Note: This review is from the 2018 Fringe

Although Melt is billed as ‘a paranoid stream of consciousness’, Dave Green‘s set at Bar 50 is far from the rambling, incoherent hour of free-association you might expect from such a description. Well, it’s paranoid, maybe – as evidenced by the recurring themes of hypochondria and social anxiety – but the show is certainly not formless. The structure here is worthy of a seasoned professional comic, and the delivery is as confident and assured as they come.

In a similar vein, those expecting the ‘deadpan’ comic advertised are in for a surprise – Green’s stage persona this Fringe is warm, animated and engaging. While his interactions with the audience feel a little forced on occasion, it is clear that Green is generally a relaxed and confident performer, more than adequately prepared by his already relatively illustrious comedy career to make his somewhat belated Edinburgh Fringe debut.

The promotional material for Melt is misleading in some other key ways. For one, the monochromatic and B-movie horror-influenced design of the flyer, reminiscent of artwork used by bands such as The Misfits and Rocket from the Crypt, suggests a much more alternative, punk-inspired aesthetic than is on offer, as does the flyer’s emphasis on his absurdism. Based on this advertising, what is most striking about Green’s set is how mainstream and universally relatable the vast majority of the content is.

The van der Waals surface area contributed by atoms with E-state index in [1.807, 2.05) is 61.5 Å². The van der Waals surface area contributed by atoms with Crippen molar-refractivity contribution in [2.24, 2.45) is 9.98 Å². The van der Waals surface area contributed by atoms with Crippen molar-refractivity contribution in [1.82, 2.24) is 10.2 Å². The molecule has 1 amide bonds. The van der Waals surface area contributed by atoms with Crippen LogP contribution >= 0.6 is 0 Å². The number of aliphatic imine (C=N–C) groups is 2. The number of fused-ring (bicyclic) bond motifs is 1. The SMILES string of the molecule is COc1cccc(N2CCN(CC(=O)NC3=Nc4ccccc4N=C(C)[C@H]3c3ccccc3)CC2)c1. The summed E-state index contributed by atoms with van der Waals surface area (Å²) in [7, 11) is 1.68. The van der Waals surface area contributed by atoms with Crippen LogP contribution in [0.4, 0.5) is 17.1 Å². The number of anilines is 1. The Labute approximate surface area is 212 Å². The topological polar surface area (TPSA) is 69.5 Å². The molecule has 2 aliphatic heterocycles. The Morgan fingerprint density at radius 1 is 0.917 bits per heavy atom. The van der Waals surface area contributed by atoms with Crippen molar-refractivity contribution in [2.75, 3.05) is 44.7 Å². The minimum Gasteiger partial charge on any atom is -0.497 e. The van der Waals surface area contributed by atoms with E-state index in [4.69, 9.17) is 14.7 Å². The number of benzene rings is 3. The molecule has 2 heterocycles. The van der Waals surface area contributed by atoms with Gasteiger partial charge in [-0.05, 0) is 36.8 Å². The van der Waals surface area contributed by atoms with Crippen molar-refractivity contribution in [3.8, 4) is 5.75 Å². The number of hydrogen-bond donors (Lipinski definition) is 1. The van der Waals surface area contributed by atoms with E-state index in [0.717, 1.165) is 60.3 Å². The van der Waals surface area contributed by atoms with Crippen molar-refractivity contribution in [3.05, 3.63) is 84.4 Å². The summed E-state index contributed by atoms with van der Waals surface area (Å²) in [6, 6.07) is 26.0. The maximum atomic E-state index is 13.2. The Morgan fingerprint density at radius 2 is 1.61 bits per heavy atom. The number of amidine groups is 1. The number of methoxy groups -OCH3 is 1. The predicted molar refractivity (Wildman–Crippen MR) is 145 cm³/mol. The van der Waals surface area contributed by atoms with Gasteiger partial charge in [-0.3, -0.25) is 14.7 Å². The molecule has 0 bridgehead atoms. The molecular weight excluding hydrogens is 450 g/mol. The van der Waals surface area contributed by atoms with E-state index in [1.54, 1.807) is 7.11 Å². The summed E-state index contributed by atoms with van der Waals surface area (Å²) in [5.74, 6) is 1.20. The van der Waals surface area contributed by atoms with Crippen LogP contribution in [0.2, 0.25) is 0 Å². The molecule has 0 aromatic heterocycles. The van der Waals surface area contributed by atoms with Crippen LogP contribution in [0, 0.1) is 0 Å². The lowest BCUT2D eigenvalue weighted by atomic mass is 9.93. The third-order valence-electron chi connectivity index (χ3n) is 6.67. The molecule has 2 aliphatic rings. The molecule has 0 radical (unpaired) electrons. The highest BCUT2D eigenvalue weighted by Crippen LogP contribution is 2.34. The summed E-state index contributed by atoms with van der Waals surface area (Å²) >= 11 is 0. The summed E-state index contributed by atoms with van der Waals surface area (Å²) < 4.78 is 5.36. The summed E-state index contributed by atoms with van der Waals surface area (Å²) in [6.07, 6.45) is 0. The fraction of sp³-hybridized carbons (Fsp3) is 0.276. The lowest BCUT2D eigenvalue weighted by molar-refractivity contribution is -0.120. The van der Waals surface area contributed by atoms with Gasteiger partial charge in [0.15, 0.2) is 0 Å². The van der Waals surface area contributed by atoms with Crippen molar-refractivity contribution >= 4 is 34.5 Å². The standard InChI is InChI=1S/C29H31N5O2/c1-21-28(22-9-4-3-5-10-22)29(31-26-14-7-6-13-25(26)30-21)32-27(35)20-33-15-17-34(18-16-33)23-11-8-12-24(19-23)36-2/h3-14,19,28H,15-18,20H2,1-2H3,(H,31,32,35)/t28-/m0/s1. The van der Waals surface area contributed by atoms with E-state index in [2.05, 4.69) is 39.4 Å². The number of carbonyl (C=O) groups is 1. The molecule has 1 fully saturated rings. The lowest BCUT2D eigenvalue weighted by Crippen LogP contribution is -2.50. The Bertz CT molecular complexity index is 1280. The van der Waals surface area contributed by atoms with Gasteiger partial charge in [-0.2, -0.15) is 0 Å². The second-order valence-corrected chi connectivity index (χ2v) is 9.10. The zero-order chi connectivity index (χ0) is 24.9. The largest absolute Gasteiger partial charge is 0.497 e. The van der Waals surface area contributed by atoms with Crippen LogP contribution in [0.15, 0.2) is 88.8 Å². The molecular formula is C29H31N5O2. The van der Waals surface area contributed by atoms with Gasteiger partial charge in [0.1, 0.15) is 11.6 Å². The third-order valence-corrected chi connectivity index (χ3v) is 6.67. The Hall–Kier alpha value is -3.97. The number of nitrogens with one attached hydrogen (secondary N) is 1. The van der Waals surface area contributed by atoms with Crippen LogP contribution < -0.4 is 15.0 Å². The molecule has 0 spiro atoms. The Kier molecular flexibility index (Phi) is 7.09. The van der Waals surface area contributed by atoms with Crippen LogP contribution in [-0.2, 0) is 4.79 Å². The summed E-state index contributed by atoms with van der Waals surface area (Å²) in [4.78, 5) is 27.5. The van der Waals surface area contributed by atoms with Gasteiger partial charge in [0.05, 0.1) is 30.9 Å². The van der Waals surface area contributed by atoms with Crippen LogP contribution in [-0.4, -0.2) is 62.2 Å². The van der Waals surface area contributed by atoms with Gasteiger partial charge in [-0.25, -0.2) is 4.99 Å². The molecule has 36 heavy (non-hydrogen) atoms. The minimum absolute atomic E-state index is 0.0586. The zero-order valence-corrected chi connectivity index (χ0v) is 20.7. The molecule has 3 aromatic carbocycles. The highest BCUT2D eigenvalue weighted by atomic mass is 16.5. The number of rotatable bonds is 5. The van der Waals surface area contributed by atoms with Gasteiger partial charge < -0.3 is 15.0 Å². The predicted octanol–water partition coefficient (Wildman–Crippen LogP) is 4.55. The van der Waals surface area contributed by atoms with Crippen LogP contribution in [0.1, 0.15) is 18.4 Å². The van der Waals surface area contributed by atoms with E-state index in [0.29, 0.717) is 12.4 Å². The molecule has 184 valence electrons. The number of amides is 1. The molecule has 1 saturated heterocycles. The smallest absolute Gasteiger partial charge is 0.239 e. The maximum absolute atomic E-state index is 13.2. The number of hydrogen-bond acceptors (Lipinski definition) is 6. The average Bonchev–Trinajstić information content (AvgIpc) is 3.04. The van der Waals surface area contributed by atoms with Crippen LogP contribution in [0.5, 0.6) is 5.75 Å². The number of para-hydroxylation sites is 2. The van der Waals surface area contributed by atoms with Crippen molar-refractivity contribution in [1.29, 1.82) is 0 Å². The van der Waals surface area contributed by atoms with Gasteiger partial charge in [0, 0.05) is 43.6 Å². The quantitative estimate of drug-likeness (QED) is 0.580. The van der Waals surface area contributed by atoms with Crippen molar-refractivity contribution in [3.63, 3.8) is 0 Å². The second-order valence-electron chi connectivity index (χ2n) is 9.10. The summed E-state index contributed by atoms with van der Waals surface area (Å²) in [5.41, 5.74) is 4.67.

This is not, in itself, a criticism. Green presents sharp observational comedy on various utterly quotidian matters, with more than a few flashes of unequivocal brilliance. While the material is a little uneven, and not all of his jokes land entirely successfully, everyday experiences such as buying milk, dating, the etiquette opening the door on a train and feeding the ducks with younger relatives are given an undeniably fresh spin in Green’s capable comedy hands.

It’s tempting to suspect that, in an attempt to appeal to a broader audience, and attain the commercial success he undoubtedly deserves, Green has perhaps diluted his act a little. The deadpan absurdist shtick of yore perhaps needed some development, but the erosion of some of that unique voice has arguably been to the detriment of Green’s niche appeal.

Regardless, this is a solidly enjoyable Fringe debut, and if there is any justice for the awkward oddballs and lactose intolerant neurotics in this world, there are bigger and better things yet to come for Dave Green.